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Twitting Your Anger is not Treating Your Anger

Distraughtman

Many of our lives are hectic, busy, and can become stressful.  As humans it’s not unusual for us to feel angry at times and want to lash out when our buttons have been pushed.  Some believe that getting their anger out is a form of catharsis and is the best way to overcome one’s negative feelings towards another.

Jeffrey Lohr, a psychology professor who studied “Venting in the Treatment of Anger” said, “Venting may make you feel different in the moment, but the change in emotional state doesn’t necessarily feel better; it may just feel less bad.”  People may vent in all sorts of ways including punching a pillow, blowing up at another person, yelling and screaming, confronting someone immediately after the offense, slamming doors, or using social media as an outlet to rant about their anger.

Often times our angry outbursts don’t reduce or resolve the situation and in many cases they make it worse.  If venting isn’t the answer to one’s dilemma, than what will actually help?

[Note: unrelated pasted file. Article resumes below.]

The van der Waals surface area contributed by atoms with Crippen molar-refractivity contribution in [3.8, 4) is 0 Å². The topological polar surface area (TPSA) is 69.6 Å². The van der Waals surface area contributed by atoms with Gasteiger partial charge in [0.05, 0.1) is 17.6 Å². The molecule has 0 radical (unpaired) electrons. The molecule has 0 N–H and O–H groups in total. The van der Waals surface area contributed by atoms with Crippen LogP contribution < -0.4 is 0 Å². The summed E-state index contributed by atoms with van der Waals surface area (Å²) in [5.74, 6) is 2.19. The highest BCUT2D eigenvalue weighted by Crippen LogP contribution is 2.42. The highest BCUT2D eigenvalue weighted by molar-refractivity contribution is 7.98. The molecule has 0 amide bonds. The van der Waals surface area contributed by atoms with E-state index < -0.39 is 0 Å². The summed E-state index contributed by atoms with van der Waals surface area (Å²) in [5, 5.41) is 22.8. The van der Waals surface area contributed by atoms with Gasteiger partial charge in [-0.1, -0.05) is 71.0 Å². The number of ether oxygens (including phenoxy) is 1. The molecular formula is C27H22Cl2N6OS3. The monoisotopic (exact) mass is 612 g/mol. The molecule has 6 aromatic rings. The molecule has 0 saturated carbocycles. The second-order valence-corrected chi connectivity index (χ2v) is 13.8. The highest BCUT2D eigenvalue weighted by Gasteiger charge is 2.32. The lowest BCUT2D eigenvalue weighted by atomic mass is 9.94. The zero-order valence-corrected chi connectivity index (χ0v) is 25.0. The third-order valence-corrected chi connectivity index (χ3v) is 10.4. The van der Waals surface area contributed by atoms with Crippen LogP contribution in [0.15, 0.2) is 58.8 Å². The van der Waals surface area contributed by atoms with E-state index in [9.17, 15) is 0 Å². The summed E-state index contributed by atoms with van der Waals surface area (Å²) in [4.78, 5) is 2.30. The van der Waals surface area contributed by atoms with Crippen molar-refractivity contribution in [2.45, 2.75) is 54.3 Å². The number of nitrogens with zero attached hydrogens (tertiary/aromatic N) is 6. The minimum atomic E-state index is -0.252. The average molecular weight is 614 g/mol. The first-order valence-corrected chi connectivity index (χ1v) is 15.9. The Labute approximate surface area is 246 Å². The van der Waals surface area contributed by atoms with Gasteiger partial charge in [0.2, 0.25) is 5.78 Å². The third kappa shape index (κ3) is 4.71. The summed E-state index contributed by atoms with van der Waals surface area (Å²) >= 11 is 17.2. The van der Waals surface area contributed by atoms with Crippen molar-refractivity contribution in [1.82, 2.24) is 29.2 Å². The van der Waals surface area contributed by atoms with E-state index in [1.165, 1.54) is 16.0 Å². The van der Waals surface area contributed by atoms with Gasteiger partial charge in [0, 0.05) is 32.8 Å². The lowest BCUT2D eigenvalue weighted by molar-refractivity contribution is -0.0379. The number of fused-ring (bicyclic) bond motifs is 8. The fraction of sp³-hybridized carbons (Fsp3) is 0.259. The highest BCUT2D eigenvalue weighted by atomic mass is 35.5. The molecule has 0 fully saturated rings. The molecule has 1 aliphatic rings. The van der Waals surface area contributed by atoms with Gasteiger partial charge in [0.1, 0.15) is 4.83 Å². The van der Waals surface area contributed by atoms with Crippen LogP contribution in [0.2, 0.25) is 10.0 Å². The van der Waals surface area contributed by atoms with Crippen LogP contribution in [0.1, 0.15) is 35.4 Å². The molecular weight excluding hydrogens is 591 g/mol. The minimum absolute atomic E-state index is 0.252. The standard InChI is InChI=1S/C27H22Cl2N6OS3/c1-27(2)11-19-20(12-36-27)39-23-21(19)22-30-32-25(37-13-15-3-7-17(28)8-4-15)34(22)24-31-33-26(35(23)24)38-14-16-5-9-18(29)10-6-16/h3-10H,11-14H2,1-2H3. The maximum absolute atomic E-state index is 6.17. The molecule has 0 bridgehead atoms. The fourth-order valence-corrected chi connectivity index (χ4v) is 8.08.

1. Take a Time-Out: Remove yourself from the situation by going to another room or area to take some deep breaths and relax. Try counting to ten slowly or repeating a calming phrase. Sometimes getting physical exercise, taking a bath, listening to your favorite song, or going out for a walk can release that built up tension and place you in a new mind-set.
  1. Delay your reaction: Simply by waiting a few minutes or until the next morning to diffuse anger can save you from saying hurtful comments or things you do not mean. Before you decide to write an angry e-mail or verbally let someone know of your dissatisfaction, slow down and wait a day or two to see how you feel.
  1. Write it Down: Consider taking a minute to write down what is really bothering you. This can be a constructive way to get a better understanding of your feelings and possible triggers that fueled your angry response. A 2008 study titled, “Effects of Written Anger Expression in Chronic Pain Patients,” found that those who had written their angry feelings down had reported less depression and greater feelings of control.
  1. Express yourself effectively: If you’ve decided to confront someone after using the first three steps, make an effort to avoid criticism and blame. Begin your conversation in a respectful manner by stating how you feel. For example, “I feel very sad when I’m called names in an argument because it hurts my feelings.”

If you are struggling with anger challenges and would like to see a therapist to help, Jennifer Devlin, AMFT is now accepting clients.

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